Wantage Narrow Gauge Tramway

A 009 ‘what if…’

The Wantage Tramway was a standard gauge railway that linked the market town of Wantage to the GWR mainline which was two and a half miles from the town. The tramway had some very unusual locos and rolling stock for a British railway, and the train shed is also pretty unique. Unusually, the ‘small engine shed’ straddled the siding that fed the local gas works.

This little layout is Richard’s interpretation of what the ‘Upper Yard’ at Mill Street, Wantage, might have looked like, had the tramway been built as a 2ft 3in narrow gauge line. Richard does not claim that this is an accurate model of the terminus, but he hopes that it does give an impression of the area in the 1920’s.

The original tramway closed to passengers in 1925, but goods traffic continued until December 1945. The railway buildings are accurate models of the originals, apart from window sizes and styles. Here Richard has used plastic windows that he happened to have in stock. Some of the other buildings have also been scratch built using card and plastic. Use has also been made of models from the Hornby Skaledale and the Bachmann Scenecraft ranges.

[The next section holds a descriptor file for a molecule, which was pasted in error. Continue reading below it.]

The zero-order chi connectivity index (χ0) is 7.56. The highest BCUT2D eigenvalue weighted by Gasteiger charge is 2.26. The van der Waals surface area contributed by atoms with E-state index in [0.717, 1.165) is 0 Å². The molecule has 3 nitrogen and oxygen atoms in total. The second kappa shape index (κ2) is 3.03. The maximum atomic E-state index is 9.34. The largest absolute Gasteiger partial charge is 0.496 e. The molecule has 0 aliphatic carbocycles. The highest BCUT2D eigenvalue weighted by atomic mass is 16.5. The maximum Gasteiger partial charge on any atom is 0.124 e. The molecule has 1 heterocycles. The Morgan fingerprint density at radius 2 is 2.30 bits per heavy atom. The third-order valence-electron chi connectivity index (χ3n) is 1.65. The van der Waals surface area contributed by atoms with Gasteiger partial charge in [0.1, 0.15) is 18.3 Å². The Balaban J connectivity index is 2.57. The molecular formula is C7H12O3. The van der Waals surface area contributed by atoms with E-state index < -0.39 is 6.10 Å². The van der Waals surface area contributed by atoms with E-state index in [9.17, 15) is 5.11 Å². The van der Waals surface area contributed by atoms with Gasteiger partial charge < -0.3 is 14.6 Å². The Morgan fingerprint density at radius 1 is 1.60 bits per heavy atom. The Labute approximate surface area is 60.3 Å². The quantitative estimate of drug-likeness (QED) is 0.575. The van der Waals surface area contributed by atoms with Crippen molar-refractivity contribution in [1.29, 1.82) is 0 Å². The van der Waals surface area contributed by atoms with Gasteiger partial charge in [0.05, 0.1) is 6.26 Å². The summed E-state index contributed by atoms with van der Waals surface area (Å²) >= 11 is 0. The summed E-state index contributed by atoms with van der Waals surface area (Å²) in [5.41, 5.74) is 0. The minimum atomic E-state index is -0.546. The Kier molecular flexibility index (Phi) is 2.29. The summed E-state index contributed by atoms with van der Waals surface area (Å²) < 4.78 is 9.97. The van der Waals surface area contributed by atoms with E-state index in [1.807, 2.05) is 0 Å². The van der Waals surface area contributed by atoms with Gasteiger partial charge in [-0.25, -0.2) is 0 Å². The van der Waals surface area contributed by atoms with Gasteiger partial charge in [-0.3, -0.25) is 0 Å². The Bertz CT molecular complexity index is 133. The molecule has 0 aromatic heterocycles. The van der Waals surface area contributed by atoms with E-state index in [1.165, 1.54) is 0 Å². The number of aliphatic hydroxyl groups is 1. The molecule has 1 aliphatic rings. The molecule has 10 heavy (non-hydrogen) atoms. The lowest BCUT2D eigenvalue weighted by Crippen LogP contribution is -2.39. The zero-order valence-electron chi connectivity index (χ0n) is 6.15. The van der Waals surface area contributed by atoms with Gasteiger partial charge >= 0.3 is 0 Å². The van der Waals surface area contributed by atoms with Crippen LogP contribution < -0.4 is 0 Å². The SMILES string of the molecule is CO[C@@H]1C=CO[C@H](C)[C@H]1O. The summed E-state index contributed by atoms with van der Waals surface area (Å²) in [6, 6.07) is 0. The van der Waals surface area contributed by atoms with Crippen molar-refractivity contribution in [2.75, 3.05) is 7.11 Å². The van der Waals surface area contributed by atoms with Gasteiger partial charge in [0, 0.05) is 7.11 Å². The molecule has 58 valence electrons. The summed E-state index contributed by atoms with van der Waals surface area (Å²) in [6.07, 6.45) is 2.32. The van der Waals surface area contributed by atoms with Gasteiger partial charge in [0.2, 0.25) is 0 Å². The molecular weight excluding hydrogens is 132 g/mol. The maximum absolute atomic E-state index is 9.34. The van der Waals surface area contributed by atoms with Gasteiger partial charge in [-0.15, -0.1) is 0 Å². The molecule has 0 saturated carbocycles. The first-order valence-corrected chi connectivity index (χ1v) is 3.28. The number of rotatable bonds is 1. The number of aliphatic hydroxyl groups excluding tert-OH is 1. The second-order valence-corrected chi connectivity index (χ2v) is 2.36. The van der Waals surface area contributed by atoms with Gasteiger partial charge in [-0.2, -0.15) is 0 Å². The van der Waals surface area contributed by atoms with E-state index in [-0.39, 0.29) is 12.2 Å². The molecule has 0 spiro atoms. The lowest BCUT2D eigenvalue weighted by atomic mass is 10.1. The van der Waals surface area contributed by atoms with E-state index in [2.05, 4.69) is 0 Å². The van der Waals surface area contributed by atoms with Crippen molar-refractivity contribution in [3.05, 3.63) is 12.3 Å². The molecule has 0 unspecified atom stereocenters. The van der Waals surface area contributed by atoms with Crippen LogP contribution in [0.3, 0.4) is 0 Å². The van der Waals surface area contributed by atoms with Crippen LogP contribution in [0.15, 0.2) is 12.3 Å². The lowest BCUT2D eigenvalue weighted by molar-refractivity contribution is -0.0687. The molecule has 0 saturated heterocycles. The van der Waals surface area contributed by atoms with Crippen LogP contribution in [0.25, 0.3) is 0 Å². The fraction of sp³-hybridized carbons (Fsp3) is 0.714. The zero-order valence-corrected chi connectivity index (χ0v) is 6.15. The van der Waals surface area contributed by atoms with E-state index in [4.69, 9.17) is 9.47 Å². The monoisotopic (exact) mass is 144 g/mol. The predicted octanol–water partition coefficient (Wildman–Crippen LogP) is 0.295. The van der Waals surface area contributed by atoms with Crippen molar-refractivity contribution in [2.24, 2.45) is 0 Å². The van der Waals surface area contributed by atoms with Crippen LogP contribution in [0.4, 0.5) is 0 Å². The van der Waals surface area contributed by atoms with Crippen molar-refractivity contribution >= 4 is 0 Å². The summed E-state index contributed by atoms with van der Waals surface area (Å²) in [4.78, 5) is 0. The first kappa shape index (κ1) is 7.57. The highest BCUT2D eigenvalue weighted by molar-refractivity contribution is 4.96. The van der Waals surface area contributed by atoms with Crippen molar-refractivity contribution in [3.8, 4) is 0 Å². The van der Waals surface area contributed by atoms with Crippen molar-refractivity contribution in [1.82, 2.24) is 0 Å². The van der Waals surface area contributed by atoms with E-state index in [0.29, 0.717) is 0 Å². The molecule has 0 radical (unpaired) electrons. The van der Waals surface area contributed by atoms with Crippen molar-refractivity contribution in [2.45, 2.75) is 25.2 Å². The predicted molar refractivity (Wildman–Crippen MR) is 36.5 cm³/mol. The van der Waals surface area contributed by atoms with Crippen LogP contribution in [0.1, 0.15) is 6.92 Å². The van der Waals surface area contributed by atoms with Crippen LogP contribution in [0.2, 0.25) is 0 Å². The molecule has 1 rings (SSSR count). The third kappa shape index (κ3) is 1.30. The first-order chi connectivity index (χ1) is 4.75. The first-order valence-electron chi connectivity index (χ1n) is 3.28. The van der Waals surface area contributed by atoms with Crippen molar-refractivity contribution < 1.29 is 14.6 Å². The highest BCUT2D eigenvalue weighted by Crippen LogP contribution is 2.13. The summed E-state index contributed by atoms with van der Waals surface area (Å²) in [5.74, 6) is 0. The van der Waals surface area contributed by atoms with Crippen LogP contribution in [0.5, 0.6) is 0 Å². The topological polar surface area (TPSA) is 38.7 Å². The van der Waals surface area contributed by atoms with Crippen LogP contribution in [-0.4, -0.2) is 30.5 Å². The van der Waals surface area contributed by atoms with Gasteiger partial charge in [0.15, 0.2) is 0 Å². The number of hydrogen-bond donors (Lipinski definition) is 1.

The two main tram locos, the Hughes tram No. 4 and the Matthews tram No. 6, have been built using Worsley Works brass etches. The models run on Kato 9mm gauge tram chassis. The three tram-cars, numbers 3, 4 and 5, have also been built using Worsley Works brass etches. Each of these runs on a Kato N-gauge bogie chassis. Wantage Tramway Manning Wardle loco No. 7 is represented by an RT Models standard gauge kit running on an adapted Graham Farish 08 diesel N-gauge chassis, built by the late Pete Wallace. There are two back-up tram locos which can be used at exhibitions. One was built by Paul Windle, and Richard built the other using a 3D printed body from Chris Ward.

Other rolling stock has been constructed from plastic kits of various prototypes from Great Britain and Ireland. Some have been built as the kit manufacturers intended, others have been modified considerably by mixing various kit parts and altering width and length